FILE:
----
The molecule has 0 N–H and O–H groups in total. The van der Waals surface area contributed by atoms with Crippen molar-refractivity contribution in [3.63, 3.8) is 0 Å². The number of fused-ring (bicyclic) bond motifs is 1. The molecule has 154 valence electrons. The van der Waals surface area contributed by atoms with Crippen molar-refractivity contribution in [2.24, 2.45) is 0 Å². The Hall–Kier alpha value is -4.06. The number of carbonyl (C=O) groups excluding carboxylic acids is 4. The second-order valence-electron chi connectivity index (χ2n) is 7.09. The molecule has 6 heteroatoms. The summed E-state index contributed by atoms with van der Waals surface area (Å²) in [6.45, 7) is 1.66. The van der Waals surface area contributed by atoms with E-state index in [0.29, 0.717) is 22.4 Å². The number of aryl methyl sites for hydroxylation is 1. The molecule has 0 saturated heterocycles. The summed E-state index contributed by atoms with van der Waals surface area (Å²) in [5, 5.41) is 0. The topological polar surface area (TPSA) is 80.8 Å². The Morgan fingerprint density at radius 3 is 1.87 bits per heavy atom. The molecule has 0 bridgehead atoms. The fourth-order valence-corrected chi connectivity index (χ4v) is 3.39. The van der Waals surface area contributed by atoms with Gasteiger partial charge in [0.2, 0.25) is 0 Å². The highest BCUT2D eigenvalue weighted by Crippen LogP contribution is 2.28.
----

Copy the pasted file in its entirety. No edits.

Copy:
The molecule has 0 N–H and O–H groups in total. The van der Waals surface area contributed by atoms with Crippen molar-refractivity contribution in [3.63, 3.8) is 0 Å². The number of fused-ring (bicyclic) bond motifs is 1. The molecule has 154 valence electrons. The van der Waals surface area contributed by atoms with Crippen molar-refractivity contribution in [2.24, 2.45) is 0 Å². The Hall–Kier alpha value is -4.06. The number of carbonyl (C=O) groups excluding carboxylic acids is 4. The second-order valence-electron chi connectivity index (χ2n) is 7.09. The molecule has 6 heteroatoms. The summed E-state index contributed by atoms with van der Waals surface area (Å²) in [6.45, 7) is 1.66. The van der Waals surface area contributed by atoms with E-state index in [0.29, 0.717) is 22.4 Å². The number of aryl methyl sites for hydroxylation is 1. The molecule has 0 saturated heterocycles. The summed E-state index contributed by atoms with van der Waals surface area (Å²) in [5, 5.41) is 0. The topological polar surface area (TPSA) is 80.8 Å². The Morgan fingerprint density at radius 3 is 1.87 bits per heavy atom. The molecule has 0 bridgehead atoms. The fourth-order valence-corrected chi connectivity index (χ4v) is 3.39. The van der Waals surface area contributed by atoms with Gasteiger partial charge in [0.2, 0.25) is 0 Å². The highest BCUT2D eigenvalue weighted by Crippen LogP contribution is 2.28.